A legal battle over a helmet. A yelling match with the team general manager. A leak of a private phone call on YouTube. A sexual assault lawsuit. NFL wide receiver Antonio Brown has been involved in numerous controversies over the past few months, resulting in over $250,000 in fines, over $40,000,00 in lost salary, and two dramatic contract terminations.
Antonio Brown clearly did not act maturely throughout these incidents, and is being punished accordingly. However, this saga should make us as a society reevaluate the larger issue of whether or not professional athletes have a responsibility to be a role model. They are looked up to as heroes by millions of kids and teens across the nation because of their athletic achievements, but this often results in their actions being broadcast across the world.
For decades, the best of the best have been idolized by sports fans across the world. It is clear that not all athletes act the same way. Young people can learn from athletes with strong moral character, like Lou Gehrig of the New York Yankees, who was known for his determination and humility. Conversely, some athletes who have broken rules and laws shouldn’t be setting an example for anyone. For example, ex-New England Patriots tight end Aaron Hernandez, who was found guilty of first-degree murder. Many fans looked up to Hernandez as an idol, and his actions showed that he was not deserving of that title.
There is an argument to be made that because professional athletes know that they are so famous, it is their responsibility to behave accordingly. Sophomore student-athlete Ashton Corona said, “I think a lot of kids and teens look up to these people, and it’s really important for them to be good role models.” With such a large amount of children looking up to them, it makes sense that athletes should at least try to act maturely.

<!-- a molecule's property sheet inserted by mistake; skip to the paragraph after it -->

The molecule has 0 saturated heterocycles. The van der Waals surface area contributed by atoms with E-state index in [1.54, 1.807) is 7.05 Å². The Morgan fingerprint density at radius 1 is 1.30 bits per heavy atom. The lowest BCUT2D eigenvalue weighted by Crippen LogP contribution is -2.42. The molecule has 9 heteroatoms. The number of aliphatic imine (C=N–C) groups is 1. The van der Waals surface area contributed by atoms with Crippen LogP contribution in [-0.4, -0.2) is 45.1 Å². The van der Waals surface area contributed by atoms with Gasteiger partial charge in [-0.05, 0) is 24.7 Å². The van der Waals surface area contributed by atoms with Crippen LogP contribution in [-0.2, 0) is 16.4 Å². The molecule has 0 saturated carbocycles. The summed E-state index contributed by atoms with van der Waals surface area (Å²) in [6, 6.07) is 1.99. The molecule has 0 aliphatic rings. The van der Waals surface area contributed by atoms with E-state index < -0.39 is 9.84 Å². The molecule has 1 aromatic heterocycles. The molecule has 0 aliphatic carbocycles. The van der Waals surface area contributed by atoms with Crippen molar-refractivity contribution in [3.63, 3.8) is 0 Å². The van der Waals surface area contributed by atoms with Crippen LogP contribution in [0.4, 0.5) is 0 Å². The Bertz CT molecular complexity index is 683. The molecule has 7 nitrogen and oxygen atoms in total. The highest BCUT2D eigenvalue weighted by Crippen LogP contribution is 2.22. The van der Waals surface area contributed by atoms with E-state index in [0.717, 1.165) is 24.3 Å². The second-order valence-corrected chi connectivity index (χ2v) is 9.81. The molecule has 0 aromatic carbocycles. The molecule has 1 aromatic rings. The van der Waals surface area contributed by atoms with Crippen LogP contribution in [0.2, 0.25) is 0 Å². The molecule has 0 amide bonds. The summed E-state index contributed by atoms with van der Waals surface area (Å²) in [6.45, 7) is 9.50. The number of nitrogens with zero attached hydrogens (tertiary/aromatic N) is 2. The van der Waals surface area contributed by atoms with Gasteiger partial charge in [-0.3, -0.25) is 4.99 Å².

It is also fair to say that it is unrealistic for all pro athletes to be perfect role models. “I don’t think that they necessarily have a responsibility to be a good role model all of the time,” said junior Michael Catanzarite. This argument also has some backing, as people like Antonio Brown and Aaron Hernandez have shown that being a role model is simply too much for some athletes to handle.
By league rules, it is not the responsibility of a professional athlete to be a role model. Their job is to compete at the highest level in their sport, not to set an example for children. However, the platform that their talent gives them means that their actions have a profound effect on others. This means that the most admired athletes are usually great athletes and great people. Junior Essix Glowacki says that he looks up to Lebron James for his actions off the field. “I don’t really like Lebron James as a player, but he’s definitely a phenomenal role model for kids, especially inner city kids who don’t have a lot of hope to make it out.” Another athlete looked up to by J-D students is J.J. Watt. “I think that it’s really important for athletes to try to contribute to their own community,” said senior Aakash Yalamanchili, “like how J.J. Watt helped out after the hurricane.”
It’s clear that professional athletes that are good role models are more likely to be revered by others. Professional athletes may not have a responsibility to the league or the fans to be a good role model. However, it seems as though they have a responsibility to themselves to behave responsibly if they want to continue to be admired by the general population.